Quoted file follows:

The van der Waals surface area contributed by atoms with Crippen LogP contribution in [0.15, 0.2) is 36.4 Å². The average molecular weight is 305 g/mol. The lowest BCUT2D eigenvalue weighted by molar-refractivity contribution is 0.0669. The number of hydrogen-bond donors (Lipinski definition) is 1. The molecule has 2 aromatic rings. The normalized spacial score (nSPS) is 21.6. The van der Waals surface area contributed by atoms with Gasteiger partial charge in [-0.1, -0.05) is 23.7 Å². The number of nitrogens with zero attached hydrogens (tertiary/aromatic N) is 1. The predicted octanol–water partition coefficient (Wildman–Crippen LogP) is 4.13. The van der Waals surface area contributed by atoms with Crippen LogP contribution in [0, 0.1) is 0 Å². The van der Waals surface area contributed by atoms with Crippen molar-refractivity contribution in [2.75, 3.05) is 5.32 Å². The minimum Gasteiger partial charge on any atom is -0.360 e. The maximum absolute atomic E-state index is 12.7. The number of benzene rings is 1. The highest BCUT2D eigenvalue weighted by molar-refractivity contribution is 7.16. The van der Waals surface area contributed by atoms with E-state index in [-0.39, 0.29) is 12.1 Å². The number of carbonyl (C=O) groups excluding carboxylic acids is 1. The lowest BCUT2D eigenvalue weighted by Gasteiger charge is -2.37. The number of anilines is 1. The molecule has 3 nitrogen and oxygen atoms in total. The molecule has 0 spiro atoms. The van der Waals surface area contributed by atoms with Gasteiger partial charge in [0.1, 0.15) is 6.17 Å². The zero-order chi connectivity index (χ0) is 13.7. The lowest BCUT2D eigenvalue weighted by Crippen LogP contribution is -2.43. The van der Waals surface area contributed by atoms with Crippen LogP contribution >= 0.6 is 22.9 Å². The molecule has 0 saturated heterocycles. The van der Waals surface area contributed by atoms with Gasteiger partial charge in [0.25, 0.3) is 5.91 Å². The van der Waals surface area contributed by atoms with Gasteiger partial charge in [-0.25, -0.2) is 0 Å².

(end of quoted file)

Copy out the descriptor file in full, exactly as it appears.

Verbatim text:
The van der Waals surface area contributed by atoms with Crippen LogP contribution in [0.15, 0.2) is 36.4 Å². The average molecular weight is 305 g/mol. The lowest BCUT2D eigenvalue weighted by molar-refractivity contribution is 0.0669. The number of hydrogen-bond donors (Lipinski definition) is 1. The molecule has 2 aromatic rings. The normalized spacial score (nSPS) is 21.6. The van der Waals surface area contributed by atoms with Gasteiger partial charge in [-0.1, -0.05) is 23.7 Å². The number of nitrogens with zero attached hydrogens (tertiary/aromatic N) is 1. The predicted octanol–water partition coefficient (Wildman–Crippen LogP) is 4.13. The van der Waals surface area contributed by atoms with Crippen LogP contribution in [0, 0.1) is 0 Å². The van der Waals surface area contributed by atoms with Crippen molar-refractivity contribution in [2.75, 3.05) is 5.32 Å². The minimum Gasteiger partial charge on any atom is -0.360 e. The maximum absolute atomic E-state index is 12.7. The number of benzene rings is 1. The highest BCUT2D eigenvalue weighted by molar-refractivity contribution is 7.16. The van der Waals surface area contributed by atoms with E-state index in [-0.39, 0.29) is 12.1 Å². The number of carbonyl (C=O) groups excluding carboxylic acids is 1. The lowest BCUT2D eigenvalue weighted by Gasteiger charge is -2.37. The number of anilines is 1. The molecule has 3 nitrogen and oxygen atoms in total. The molecule has 0 spiro atoms. The van der Waals surface area contributed by atoms with Gasteiger partial charge in [0.1, 0.15) is 6.17 Å². The zero-order chi connectivity index (χ0) is 13.7. The lowest BCUT2D eigenvalue weighted by Crippen LogP contribution is -2.43. The van der Waals surface area contributed by atoms with Crippen LogP contribution >= 0.6 is 22.9 Å². The molecule has 0 saturated heterocycles. The van der Waals surface area contributed by atoms with Gasteiger partial charge in [0.25, 0.3) is 5.91 Å². The van der Waals surface area contributed by atoms with Gasteiger partial charge in [-0.25, -0.2) is 0 Å².